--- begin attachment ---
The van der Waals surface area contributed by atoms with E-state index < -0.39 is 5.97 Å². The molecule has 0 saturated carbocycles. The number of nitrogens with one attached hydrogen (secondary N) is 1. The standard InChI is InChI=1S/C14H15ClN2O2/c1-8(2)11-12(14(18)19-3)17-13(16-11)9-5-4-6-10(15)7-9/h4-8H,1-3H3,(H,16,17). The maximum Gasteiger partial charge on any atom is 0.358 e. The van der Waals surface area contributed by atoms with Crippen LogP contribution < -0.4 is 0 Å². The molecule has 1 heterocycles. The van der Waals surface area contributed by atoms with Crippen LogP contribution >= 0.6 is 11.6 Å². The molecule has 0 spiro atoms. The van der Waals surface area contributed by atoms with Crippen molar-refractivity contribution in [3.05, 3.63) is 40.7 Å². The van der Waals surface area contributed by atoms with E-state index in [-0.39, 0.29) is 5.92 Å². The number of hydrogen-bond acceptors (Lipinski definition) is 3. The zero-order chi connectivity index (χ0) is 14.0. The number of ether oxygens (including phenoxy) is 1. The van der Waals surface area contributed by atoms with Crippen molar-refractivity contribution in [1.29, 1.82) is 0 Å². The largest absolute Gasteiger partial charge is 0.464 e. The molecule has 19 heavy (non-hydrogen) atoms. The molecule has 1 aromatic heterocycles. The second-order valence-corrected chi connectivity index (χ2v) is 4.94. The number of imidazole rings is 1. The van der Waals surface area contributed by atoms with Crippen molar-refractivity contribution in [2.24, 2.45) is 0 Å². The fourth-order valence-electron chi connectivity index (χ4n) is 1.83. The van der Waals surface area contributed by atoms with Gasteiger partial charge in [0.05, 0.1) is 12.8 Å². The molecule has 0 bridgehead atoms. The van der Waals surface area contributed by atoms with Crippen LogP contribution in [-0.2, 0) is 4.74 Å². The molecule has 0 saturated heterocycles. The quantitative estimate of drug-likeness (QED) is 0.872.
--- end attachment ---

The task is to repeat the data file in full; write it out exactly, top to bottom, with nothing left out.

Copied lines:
The van der Waals surface area contributed by atoms with E-state index < -0.39 is 5.97 Å². The molecule has 0 saturated carbocycles. The number of nitrogens with one attached hydrogen (secondary N) is 1. The standard InChI is InChI=1S/C14H15ClN2O2/c1-8(2)11-12(14(18)19-3)17-13(16-11)9-5-4-6-10(15)7-9/h4-8H,1-3H3,(H,16,17). The maximum Gasteiger partial charge on any atom is 0.358 e. The van der Waals surface area contributed by atoms with Crippen LogP contribution < -0.4 is 0 Å². The molecule has 1 heterocycles. The van der Waals surface area contributed by atoms with Crippen LogP contribution >= 0.6 is 11.6 Å². The molecule has 0 spiro atoms. The van der Waals surface area contributed by atoms with Crippen molar-refractivity contribution in [3.05, 3.63) is 40.7 Å². The van der Waals surface area contributed by atoms with E-state index in [-0.39, 0.29) is 5.92 Å². The number of hydrogen-bond acceptors (Lipinski definition) is 3. The zero-order chi connectivity index (χ0) is 14.0. The number of ether oxygens (including phenoxy) is 1. The van der Waals surface area contributed by atoms with Crippen molar-refractivity contribution in [1.29, 1.82) is 0 Å². The largest absolute Gasteiger partial charge is 0.464 e. The molecule has 19 heavy (non-hydrogen) atoms. The molecule has 1 aromatic heterocycles. The second-order valence-corrected chi connectivity index (χ2v) is 4.94. The number of imidazole rings is 1. The van der Waals surface area contributed by atoms with Crippen molar-refractivity contribution in [2.24, 2.45) is 0 Å². The fourth-order valence-electron chi connectivity index (χ4n) is 1.83. The van der Waals surface area contributed by atoms with Gasteiger partial charge in [0.05, 0.1) is 12.8 Å². The molecule has 0 bridgehead atoms. The van der Waals surface area contributed by atoms with Crippen LogP contribution in [-0.2, 0) is 4.74 Å². The molecule has 0 saturated heterocycles. The quantitative estimate of drug-likeness (QED) is 0.872.